Yields and protein content of two cowpea varieties grown under different production practices in Limpopo province, South Africa
AbstractA three-factorial field experiment was carried out at the University of Limpopo experimental Research farm during two planting seasons (2005/06 and 2006/07) to examine the effect of cowpea-leaf removal
on cowpea performance. Three treatment factors namely cowpea varieties (Pan 311 and Red Caloona), cropping systems (sole and intercropping) and cowpea-leaf pruning regimes (pruned and un-pruned) were combined and arranged in a randomized complete block design (RCBD). Sole cowpea and sweet corn treatments were included and all treatments replicated four times. Fully expanded cowpea leaves on all cowpea plants in the two middle rows were harvested once at seven weeks after seed sowing
prior to flowering. Growth and yield component data were collected from component crops while the protein content of harvested leaves and green pods as well as those of grains and the fodders at harvest were determined. The results of the study revealed that cowpea leaf protein content ranged from 24.1 to 28.1% and 26.0 to 30.7% for Red Caloona and Pan 311, respectively. The protein content of green cowpea pods obtained from Pan 311 cowpea variety ranged from 18.8 to 25.1% while that of Red Caloona varied between 17.9 and 20.7%. Similarly, the protein content of the fodder obtained after grain harvest varied between 9.3 and 9.4% and 9.9 and 12.3%, respectively for Pan 311 and Red Caloona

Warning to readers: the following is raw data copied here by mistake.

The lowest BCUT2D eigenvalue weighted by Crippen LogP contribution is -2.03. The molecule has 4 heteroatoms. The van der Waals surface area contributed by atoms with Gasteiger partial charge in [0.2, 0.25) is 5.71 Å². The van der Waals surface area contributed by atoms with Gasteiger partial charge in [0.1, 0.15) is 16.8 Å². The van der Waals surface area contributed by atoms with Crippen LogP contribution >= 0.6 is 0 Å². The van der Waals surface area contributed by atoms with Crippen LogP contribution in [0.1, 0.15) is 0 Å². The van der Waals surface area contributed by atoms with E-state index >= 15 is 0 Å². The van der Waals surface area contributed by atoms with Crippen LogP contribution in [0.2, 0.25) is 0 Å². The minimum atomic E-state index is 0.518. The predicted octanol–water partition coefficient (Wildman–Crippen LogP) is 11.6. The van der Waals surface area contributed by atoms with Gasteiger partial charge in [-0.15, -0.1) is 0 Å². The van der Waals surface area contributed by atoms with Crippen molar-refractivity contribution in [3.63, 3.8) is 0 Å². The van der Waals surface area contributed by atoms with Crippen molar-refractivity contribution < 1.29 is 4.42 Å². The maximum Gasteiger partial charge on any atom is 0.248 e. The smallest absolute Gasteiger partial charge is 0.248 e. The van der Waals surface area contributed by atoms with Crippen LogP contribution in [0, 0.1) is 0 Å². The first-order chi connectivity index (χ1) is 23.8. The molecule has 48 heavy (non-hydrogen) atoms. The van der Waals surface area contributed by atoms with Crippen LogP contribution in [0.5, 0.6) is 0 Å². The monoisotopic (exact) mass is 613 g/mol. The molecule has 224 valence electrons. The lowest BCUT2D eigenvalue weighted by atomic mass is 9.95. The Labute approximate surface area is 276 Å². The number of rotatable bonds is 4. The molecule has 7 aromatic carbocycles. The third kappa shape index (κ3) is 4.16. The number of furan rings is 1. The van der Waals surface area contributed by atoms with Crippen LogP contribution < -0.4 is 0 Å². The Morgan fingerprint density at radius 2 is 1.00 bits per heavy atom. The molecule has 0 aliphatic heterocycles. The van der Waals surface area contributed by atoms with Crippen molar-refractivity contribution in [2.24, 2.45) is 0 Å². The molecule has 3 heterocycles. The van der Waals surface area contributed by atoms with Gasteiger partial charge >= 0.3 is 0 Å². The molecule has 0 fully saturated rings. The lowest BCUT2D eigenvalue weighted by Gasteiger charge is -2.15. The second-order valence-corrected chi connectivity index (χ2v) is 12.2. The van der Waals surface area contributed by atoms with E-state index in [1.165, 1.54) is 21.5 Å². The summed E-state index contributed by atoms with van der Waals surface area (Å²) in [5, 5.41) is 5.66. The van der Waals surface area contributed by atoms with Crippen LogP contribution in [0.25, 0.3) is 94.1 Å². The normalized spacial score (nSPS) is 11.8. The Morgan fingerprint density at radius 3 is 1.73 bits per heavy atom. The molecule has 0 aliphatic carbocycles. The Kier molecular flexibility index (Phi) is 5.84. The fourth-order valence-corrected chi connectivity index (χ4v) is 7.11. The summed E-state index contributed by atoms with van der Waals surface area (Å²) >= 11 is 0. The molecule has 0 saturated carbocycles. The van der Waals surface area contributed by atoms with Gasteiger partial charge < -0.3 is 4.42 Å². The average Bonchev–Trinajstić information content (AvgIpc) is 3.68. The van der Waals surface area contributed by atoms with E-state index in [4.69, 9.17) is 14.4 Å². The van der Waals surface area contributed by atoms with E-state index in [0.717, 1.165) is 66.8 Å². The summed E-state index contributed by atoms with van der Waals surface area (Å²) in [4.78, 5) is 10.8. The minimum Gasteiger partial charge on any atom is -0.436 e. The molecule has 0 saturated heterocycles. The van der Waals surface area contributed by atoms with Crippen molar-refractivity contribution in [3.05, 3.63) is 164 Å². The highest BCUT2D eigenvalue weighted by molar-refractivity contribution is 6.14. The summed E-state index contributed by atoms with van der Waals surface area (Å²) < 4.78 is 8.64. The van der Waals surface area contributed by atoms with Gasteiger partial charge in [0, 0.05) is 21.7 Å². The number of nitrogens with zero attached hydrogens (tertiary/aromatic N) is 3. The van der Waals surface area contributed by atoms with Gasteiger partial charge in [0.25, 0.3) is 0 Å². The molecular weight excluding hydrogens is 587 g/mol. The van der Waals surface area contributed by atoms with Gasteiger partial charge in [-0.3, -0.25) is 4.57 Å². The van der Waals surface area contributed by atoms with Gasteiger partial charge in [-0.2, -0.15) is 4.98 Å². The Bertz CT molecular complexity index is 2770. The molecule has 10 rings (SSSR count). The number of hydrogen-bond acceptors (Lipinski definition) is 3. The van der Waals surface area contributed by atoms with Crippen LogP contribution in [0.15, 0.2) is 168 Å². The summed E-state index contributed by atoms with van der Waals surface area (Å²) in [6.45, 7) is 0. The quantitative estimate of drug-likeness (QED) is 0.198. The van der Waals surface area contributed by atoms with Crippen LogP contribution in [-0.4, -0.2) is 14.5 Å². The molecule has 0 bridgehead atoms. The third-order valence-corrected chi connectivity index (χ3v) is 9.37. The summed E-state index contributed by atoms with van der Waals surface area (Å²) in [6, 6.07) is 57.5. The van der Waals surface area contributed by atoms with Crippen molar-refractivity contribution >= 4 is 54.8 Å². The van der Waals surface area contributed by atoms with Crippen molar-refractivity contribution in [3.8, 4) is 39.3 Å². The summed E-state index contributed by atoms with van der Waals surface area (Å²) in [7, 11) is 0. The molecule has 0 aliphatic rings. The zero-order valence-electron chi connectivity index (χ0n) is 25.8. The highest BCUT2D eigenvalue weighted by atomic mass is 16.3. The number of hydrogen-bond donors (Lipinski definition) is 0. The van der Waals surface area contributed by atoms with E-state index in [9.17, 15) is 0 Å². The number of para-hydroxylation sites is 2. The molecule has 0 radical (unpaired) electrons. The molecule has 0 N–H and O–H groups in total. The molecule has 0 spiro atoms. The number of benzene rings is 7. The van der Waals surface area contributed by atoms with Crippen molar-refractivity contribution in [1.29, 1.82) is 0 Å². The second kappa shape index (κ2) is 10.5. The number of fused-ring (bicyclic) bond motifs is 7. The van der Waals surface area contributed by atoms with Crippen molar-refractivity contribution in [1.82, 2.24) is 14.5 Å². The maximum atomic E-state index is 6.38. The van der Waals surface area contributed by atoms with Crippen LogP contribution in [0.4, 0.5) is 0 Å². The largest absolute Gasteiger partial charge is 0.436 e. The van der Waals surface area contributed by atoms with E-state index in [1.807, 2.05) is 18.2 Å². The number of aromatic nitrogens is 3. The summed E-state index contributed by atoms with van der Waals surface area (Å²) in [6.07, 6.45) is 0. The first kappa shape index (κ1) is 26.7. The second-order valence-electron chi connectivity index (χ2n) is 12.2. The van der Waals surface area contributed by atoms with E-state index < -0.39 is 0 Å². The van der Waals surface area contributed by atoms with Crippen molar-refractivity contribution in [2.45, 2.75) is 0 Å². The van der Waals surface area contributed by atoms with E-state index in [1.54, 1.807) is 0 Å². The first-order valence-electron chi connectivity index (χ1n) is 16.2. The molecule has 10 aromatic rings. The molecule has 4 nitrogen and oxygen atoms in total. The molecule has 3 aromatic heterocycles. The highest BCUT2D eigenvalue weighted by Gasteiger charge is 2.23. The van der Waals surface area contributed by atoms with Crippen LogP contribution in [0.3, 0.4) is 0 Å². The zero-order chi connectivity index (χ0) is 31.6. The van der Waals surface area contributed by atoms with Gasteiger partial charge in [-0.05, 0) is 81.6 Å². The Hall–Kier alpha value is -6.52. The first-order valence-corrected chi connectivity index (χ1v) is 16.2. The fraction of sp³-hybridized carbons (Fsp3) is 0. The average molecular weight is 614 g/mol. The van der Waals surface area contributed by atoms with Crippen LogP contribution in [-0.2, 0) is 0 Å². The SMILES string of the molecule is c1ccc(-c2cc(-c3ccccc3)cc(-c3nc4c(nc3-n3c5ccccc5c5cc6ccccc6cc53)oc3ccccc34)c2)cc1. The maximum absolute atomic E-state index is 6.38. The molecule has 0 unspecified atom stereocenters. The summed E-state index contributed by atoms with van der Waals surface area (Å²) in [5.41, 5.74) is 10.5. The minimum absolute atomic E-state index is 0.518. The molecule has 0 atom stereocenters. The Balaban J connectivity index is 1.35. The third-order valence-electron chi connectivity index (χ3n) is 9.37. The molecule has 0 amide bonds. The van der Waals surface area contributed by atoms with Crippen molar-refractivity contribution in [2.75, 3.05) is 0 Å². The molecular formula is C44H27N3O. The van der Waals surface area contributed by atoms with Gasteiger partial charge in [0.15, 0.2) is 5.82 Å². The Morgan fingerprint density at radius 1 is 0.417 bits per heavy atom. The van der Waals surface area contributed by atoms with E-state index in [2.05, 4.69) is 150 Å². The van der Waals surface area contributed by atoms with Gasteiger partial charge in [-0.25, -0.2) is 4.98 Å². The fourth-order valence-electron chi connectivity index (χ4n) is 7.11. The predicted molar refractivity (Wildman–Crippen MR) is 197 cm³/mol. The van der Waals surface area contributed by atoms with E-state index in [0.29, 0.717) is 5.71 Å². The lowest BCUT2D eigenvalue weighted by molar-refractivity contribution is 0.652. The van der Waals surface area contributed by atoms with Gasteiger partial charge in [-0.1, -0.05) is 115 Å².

during the two seasons. The protein content of cowpea grain obtained from intercropped plots (23.7 to 26.3%) was similar to that from sole plots (23.7 to 25.7%). In 2005/06, grain yield was 1704 kg ha-1 and
1480 kg ha-1 respectively for Pan 311 and Red Caloona while 1291 and 512 kg ha-1 were obtained for Pan 311and Red Caloona, respectively in 2006/07. There was a significant season x varietal effects on pod
and seed protein content. These results reveal that Pan 311 would be better suited for both vegetable and grain production purposes for human consumption while Red Caloona would better serve as a fodder crop for animal production. The results also show that neither cropping system nor cowpea leaf pruning did have consequential effects on the nutritional value of cowpea plant parts and grains.